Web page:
Tweeted 'Terroristic Threat' Lands Another Teen In Trouble
from the it's-like-the-word-'threat'-has-lost-all-meaning dept
Here we go again. Another teen fires off a post on social media platform and ends up being portrayed by school administrators as “terroristic.” This particular incident somehow finds the teen in question unharassed by law enforcement and unthreatened with a lengthy prison sentence, but it still contains lots of baffling details.
Tyson Leon, 16, was indefinitely suspended from school sports in late August after sending a tweet that school officials said constituted a terroristic threat.
He denies threatening anyone, and in U.S. District Court in St. Paul on Tuesday, attorney Meg Kane argued that the suspension is a violation of her client’s constitutional rights.
Leon wrestles and plays football for a Shakopee, MN high school. Over a weekend before the football season kicked off, he sent the following tweet.
“Im boutta drill my ‘teammates’ on Monday.”
Even those with only a passing familiarity with full contact sports will recognize that “drilling” means tackling someone hard. Even those with no sports experience would probably fail to see this as any sort of threat. However, those with vivid imaginations and panicky hands to wring saw Leon’s tweet as something much more serious. Leon was hauled off the bus on the way to football practice and taken to the administrator’s office for questioning.
Head coach Jody Stone and [athletic director] Janke met the boy in a conference room, closed the door and began interrogating him, according to Kane and Leon’s family.
“Neither … Janke nor Stone informed T.L.’s parents of their intent to interrogate T.L.,” the lawsuit said. “T.L. did not feel free to leave because of … Janke and Stone’s position as school officials.”
During this informal chat that Leon was compelled to attend, the two school officials raised allegations about the student’s possible “chemical use” during a football retreat, along with confronting him about the tweet.
A later meeting involving Leon’s parents dealt only with the tweet.
On Aug. 26, during a meeting with Leon and his parents, Stone and Janke produced a printed copy of Leon’s tweet about drilling his teammates, the lawsuit said. They said nothing more about the allegations of chemical use. A letter to the family dated Aug. 29 didn’t mention the chemical use either, but said Leon’s behavior violated school and league rules and that he was indefinitely suspended.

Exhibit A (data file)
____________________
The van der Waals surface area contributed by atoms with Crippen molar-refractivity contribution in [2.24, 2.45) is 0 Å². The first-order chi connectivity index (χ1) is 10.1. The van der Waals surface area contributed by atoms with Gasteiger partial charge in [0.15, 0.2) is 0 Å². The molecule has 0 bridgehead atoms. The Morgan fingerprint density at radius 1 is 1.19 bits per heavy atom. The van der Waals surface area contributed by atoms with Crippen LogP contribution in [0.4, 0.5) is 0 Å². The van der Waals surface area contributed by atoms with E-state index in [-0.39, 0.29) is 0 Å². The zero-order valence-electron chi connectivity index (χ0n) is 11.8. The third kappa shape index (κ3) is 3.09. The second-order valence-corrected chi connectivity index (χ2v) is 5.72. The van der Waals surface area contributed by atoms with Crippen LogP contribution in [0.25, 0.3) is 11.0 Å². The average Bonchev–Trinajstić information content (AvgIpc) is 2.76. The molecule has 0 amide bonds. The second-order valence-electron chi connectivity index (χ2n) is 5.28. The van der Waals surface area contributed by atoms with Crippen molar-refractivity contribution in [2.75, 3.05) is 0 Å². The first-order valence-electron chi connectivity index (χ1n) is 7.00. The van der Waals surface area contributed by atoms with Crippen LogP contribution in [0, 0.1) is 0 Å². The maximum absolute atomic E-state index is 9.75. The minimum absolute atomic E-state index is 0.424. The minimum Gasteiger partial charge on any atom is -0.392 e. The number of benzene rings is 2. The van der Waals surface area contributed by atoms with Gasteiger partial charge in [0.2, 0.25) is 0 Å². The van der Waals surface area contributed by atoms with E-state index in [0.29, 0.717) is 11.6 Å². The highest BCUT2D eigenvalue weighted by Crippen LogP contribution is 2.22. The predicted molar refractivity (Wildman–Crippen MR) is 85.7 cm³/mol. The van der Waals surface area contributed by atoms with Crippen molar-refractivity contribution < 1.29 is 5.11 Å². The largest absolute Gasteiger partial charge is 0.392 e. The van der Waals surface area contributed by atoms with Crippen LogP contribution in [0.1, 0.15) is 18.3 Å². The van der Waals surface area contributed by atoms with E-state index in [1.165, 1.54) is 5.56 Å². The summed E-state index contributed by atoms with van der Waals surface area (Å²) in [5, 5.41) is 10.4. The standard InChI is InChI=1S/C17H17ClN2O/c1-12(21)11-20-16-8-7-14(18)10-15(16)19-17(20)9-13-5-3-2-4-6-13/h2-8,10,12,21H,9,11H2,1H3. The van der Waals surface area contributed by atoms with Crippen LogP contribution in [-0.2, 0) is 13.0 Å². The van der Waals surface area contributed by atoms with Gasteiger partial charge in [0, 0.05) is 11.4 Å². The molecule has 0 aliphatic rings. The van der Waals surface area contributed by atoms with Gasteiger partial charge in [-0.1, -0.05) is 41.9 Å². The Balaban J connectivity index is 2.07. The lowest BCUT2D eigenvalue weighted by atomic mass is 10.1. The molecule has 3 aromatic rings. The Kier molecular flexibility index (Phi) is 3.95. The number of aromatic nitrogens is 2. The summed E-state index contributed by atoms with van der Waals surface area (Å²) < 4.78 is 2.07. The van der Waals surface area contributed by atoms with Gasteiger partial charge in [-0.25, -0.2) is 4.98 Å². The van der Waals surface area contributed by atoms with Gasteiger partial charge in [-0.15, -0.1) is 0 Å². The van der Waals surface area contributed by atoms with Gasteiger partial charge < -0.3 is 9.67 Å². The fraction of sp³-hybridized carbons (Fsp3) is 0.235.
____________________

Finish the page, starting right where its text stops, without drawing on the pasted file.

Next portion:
Leon was indefinitely suspended from the football team (although this wasn’t clear at the time). The school claimed this was a result of cumulative violations and not because of his tweet. Leon has had three previous suspensions from the team, for a verbal altercation, a fight that occurred off school grounds and “chemical use” at a party in January. His parents didn’t fight any of these previous suspensions, feeling Leon needed to suffer the consequences of his actions. However, they did object to the latest one, which was seemingly tied solely to Leon’s tweet.
The school’s logic for Leon’s latest suspension was laid out by the district’s attorney, Carla White.
On Tuesday, White pointed out that the suspension resulted from Leon’s fourth violation and that he and his family received a letter after his third violation reminding them that violations are cumulative and could cost him his eligibility.
The fourth violation apparently being the “threatening” tweet that contained no threat. As is detailed above, the letter sent to Leon’s parent made no mention of the more recent alleged “chemical use.” But, just in case anyone feels compelled to argue the latest suspension had nothing to do with the tweet, White’s further statements make that crystal clear.
“Every single school administrator who read [the tweet] believed that he was threatening harm,” White said.